While it has been found desirable 'to make the rack 2 readily removable from the support 25 and also removable from the base plate d, as described above, the construction may be simplied by hingedly connecting the back plate l@ of the rack 2 to the base plate 4, the removable connection being omitted.
The way in which the map holder in accordance with the present invention is used will be readily understood from the foregoing description. A map or chart is inserted in the receptacle 3 which in turn is slipped into the rack 2, the latter being held at a selected angle by the hinge 25 and adjusting screw 32. If it is desired to refer to the opposite side of a doublesided chart, the receptacle 3 is merely lifted out of the rack 2, reversed and placed again in the rack with the other side out. A pilot may, if desired, be supplied with a number oi receptacles 3 which can be suitably stored within his reach so that he can select the receptacle containing the chart he desires to use and place it in the rack 2. At any time when the map holder is not in use, the entire rack 2 may be readily re moved from the base, merely by lifting it up to disengage the mounting block 22 from the aperture in the support 25. However, since the rack 2 is transparent and hence does not obscure the pilots vision in any way when there is no chart in the holder, there is no necessity of removing it.
While the invention has been described with reference to the particular embodiment shown by way of example in the drawings, it is not limited to this particular embodiment.
What I claim and desire to secure by Letters Patent is:
1. In a chart holder for aircraft having a steering wheel, a base, means for securingr the base to the steering wheel, a support hingedly mounted on the base to swing about a normally horizontal axis means for adjustably securing the support in selected angular position relative to the base, said support having an aperture with downwardly converging side edges, a rack comprising a plate of transparent material, a projection provided on the rear of said plate and of a shape and size to be received in said aperture, said projection having converging undercut side edges interlocking with corresponding side edges of said aperture to secure said rack removably on said support and means for removably holding a chart on said plate.
2. In a chart holder for aircraft having a steering wheel, a base, means for securing the base to the steering wheel, a supported hingedly mounted on the base to swing about a normally horizontal axis, means for releasably securing the support in selected angular position relative to the base, said support having an aperture with downwardly converging side edges, a rack comprising a plate of transparent material, a projection provided on the rear of said plate midway between the side edges thereof, said projection being received in said aperture and having converging undercut side edges releasably interlocking with corresponding side edges ofv said aperture to vsecure said rack on said support, said rackfbeing quickly releasable from the support by upward movement of the rack relative to said support and means for removably holding a chart on said plate. r f l' A 3. in' a chart holder for aircraft having a steering wheel, a base, means for'securingthe base to the steeringwheel, a support hingedly mounted on the base to swing about lan axis that is horizontal when the steering wheel-is in straight-ahead position, means for adjustably securing the support in selected :angularrelation to said base, said support having an aperture and downwardly converging side edges, a rack comprising a plate of transparent material having spaced parallel guideways extending along opposite vertical side edges of the front face of said plate and a forwardly projecting abutment at the bottom edge of said plate, a projection provided on the rear of said plate midway between the side edges thereof, said projection being received in said aperture and having downwardly converging undercut side edges releasably interlocking with corresponding side edges of said aperture to secure said rack on said support, said rack being quickly releasable from the support by upward movement of the rack relative to said support, and a slide slidably received in said guideways of the rack and comprising spaced parallel rectangular plates of transparent material joined together along side and lower edges, the upper edge being left open for insertion of a chart between said plates.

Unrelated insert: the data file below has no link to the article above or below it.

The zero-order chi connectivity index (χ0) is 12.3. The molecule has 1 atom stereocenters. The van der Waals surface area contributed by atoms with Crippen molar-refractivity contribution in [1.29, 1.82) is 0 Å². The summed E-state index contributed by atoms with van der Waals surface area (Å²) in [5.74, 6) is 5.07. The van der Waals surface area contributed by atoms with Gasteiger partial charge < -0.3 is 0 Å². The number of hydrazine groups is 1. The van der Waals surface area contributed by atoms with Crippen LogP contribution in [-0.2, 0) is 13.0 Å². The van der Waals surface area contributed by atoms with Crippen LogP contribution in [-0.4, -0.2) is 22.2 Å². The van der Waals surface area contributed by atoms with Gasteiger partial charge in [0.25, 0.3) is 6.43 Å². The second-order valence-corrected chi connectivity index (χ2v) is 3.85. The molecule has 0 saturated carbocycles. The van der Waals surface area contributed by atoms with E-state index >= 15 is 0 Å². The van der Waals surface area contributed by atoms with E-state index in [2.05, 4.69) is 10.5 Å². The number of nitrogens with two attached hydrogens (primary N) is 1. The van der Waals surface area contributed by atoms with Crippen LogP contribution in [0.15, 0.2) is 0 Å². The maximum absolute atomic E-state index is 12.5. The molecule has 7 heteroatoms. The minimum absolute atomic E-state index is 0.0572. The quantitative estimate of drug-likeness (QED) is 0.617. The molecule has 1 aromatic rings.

4. In a chart holder for aircraft having a steering wheel, a base, means for removably securing the base to said steering wheel, a support hingedly mounted on the base to swing about an axis that is horizontal when the steering wheel is in straight-ahead position, means for swinging said support about said hinge and for adjustably securing said support in selected angular relation to said base, said support having an aperture with downwardly converging side edges, a rack comprising a rectangular plate of transparent material having side and bottom edge portions that extend forwardly and then inwardly to provide channels along the side and bottom edges of said plate, a projection provided on the rear of said plate midway between the side edges thereof, said projection being received in said aperture of said support and having converging undercut side edges releasably interlocking with corresponding side edges of said aperture to secure said rack on said support, said rack being quickly releasable from the support by upward movement of the rack relative to said support, and a slide slidably received in said channels of the rack and comprising spaced parallel rectangular plates of transparent material joined together along side and lower edges, the upper edge being left open for insertion of a chart between said plates, said slide having a length slightly less than that of said rack so as to fit in the channels at the side edges of the rack and having a height greater than that of said rack so that the upper portions of said slide project appreciably above the upper edge of said rack.
5. A chart holder for a vehicle having a steering wheel, comprising a base on the steering wheel, a support hingedly mounted on the base to swing about a normally horizontal axis, said support having an aperture with downwardly converging side edges, means for adjustably securing the support in selected angular position zgealgsefz relative tcrthe baise, axraek havingfspacedzperallei: guideweys;4 a preientioniprovdeon the.; rear a. seidiv raek seidA4 rnnojecisien.' being reeeivem in sam aperture and: having; downwardly convenging undercut side edges re1easab1y-inter1oeking withzt'he` sidey edges oflsaifcli apertureatohold said ra'ckzremovably onzsaid: support,. undx a. slide: slid.- ably-f received'. in. the guideways; of: the rack and comprising; transparent plaites y spauedf apart from one; another andY joined together: aleng side and loweredges-, the; upper edge: beingi open. te re,- ceve 9.-. chart between said plates.,
Reerenees-r Gited; the' leof thief patent.